Are they cheap? Yes. Do they work? Yes. I’m sure there are many other triggers that do a far better job, but for me this is all I’ve ever had and they work. Until something is prohibiting me in some way I just tend to stick with it. I’ve got the transmitter on my camera where I can change the flash power and a box of receivers where I can run as many flashes as I’ve ever needed to (usually one, sometimes two and even occasionally three). Again this was something that allowed me to shoot my own style and have never once let me down.
The best flash triggers

7. Smallrig cage

(Image credit: Smallrig)

One for the video makers, this is a customizable cage that fits around your cameras body. Smallrig cages can be configured to suit your needs (and camera), but usually come with a handle on the top, and a plethora of cheesegrater style holes at every turn. I currently have an additional side handle attached to mine along with some rails underneath which house my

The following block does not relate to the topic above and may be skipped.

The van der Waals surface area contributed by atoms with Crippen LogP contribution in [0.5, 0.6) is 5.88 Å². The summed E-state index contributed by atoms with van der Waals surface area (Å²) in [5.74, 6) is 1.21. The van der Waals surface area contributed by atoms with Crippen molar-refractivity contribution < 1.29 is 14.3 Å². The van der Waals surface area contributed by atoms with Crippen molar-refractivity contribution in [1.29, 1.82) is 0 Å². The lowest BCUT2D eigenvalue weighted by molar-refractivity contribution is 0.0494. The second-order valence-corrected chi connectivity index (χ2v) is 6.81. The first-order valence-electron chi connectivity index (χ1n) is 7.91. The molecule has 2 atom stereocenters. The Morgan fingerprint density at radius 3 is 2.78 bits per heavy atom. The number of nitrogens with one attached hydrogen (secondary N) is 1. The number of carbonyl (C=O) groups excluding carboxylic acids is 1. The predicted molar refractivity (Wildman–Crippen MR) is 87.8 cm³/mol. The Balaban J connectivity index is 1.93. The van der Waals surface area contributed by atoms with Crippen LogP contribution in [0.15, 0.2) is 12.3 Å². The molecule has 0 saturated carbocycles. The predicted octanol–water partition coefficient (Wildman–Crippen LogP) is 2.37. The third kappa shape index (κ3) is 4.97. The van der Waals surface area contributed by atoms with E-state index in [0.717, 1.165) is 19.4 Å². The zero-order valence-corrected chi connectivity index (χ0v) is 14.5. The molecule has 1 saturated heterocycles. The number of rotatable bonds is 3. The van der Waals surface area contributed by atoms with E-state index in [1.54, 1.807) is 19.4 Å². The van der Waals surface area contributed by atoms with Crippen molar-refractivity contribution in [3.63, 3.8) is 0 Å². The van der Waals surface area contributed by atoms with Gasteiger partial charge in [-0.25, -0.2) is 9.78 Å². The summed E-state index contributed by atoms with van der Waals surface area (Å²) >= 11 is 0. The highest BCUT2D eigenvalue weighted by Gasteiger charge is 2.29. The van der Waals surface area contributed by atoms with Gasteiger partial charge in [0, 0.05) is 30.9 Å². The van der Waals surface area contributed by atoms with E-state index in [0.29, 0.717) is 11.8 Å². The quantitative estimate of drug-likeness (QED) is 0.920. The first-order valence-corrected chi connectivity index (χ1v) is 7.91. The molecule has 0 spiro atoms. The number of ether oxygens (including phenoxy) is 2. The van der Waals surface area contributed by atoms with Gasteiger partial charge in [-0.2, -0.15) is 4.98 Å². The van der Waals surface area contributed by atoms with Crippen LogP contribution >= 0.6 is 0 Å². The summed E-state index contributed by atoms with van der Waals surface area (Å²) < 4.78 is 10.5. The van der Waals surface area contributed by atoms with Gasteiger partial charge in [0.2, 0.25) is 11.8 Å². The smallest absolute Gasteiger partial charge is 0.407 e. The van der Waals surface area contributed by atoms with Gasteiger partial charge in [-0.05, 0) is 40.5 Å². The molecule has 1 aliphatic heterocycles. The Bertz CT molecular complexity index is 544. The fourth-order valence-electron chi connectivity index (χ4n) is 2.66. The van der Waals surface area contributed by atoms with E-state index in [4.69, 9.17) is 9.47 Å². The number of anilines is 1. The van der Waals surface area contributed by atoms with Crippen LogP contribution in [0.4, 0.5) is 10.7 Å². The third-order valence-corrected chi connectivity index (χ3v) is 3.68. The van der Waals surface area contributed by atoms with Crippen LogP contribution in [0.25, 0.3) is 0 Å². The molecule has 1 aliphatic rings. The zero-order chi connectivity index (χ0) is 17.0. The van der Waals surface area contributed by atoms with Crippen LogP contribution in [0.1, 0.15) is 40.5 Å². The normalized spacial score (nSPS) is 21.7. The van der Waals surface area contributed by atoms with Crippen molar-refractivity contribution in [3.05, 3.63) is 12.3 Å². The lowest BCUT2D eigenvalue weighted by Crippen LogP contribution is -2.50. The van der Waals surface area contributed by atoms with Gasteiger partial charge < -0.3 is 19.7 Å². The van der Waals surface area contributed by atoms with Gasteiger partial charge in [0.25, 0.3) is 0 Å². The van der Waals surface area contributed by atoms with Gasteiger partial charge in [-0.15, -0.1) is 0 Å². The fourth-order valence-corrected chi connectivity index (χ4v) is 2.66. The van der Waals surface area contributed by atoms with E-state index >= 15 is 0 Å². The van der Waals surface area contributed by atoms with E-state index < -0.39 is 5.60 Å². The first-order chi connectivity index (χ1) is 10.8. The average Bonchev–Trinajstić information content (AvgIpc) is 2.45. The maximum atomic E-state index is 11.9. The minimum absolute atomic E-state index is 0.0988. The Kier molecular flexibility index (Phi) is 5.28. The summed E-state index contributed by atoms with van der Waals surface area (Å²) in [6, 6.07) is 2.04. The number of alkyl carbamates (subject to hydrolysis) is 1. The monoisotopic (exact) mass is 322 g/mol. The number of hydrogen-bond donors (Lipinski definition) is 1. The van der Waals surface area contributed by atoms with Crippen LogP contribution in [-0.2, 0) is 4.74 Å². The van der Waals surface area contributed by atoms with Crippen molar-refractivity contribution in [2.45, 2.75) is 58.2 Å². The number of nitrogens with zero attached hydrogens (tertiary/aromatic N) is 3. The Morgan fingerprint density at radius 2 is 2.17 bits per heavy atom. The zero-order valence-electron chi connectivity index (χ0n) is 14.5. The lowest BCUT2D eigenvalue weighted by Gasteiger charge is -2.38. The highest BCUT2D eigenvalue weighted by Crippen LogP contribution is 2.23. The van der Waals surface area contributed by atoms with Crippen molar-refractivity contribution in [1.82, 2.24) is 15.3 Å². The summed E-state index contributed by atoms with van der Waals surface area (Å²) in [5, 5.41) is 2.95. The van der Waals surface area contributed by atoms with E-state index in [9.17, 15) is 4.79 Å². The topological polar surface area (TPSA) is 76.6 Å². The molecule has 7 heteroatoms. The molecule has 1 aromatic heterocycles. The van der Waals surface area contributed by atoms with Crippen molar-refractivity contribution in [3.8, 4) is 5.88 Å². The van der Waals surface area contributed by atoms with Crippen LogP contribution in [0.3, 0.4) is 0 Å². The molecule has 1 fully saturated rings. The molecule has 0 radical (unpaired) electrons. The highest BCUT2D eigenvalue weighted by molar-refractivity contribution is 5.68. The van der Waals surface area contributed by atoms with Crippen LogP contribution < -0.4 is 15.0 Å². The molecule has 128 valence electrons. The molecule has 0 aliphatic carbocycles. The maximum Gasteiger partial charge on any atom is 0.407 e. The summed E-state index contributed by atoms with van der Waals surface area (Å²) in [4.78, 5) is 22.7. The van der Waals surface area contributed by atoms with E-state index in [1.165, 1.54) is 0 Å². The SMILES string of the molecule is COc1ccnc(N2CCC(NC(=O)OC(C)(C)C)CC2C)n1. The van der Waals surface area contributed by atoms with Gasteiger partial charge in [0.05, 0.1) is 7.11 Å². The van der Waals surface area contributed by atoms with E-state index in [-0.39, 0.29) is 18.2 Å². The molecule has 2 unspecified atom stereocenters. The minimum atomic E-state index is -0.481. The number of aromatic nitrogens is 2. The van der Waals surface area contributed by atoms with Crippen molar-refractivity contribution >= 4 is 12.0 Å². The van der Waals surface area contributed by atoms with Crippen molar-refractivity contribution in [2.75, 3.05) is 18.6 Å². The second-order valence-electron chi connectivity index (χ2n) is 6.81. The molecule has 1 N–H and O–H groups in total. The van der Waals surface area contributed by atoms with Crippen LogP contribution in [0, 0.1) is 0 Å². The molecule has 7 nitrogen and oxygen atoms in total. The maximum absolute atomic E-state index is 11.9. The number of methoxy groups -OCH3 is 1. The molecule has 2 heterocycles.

follow-focus system. You can make ok videos without all this, but this does physically make it easier to get steady footage. I used to work on films for 8-10 hours a day and without a proper rig you just cannot get through the day very easily.
The 10 best pro video accessories

8. Caden K1 Shoulder Bag

(Image credit: Amazon)

When I don’t need to take much kit (most of the time) this is my go to bag. I’ve had it for about 8 years, it’s been around many countries and is still going strong. It was cheap too! If I remember it cost me about £20 at the time. It’s small but somehow has a Mary Poppins like system. If I’m clever I can store my camera, a second body and 2 lenses in it. Most of the time I just have 1 camera with a lens fitted, and another in the spare pocket. The front zip area is enough to hold your phone, wallet and lens cloths.
The best camera bags and cases

9. AA (& AAA) rechargeable batteries

(Image credit: Amazon)

I cannot even begin to imagine how much money I might’ve spent on batteries if it wasn’t for starting to use rechargeables. Man alive - you’ve got all your speedlights, all your triggers, Macbook mouse, Macbook keyboard, sound recorders, wireless mics and receivers. Even if you have half this stuff you sometimes feel like you’re forever buying batteries. They feel expensive when you first purchase the charger and a pack of about 12 batteries but you will probably make the difference back within 3 months. I’d like to think it must be better for the planet too.

10. Powerbank charger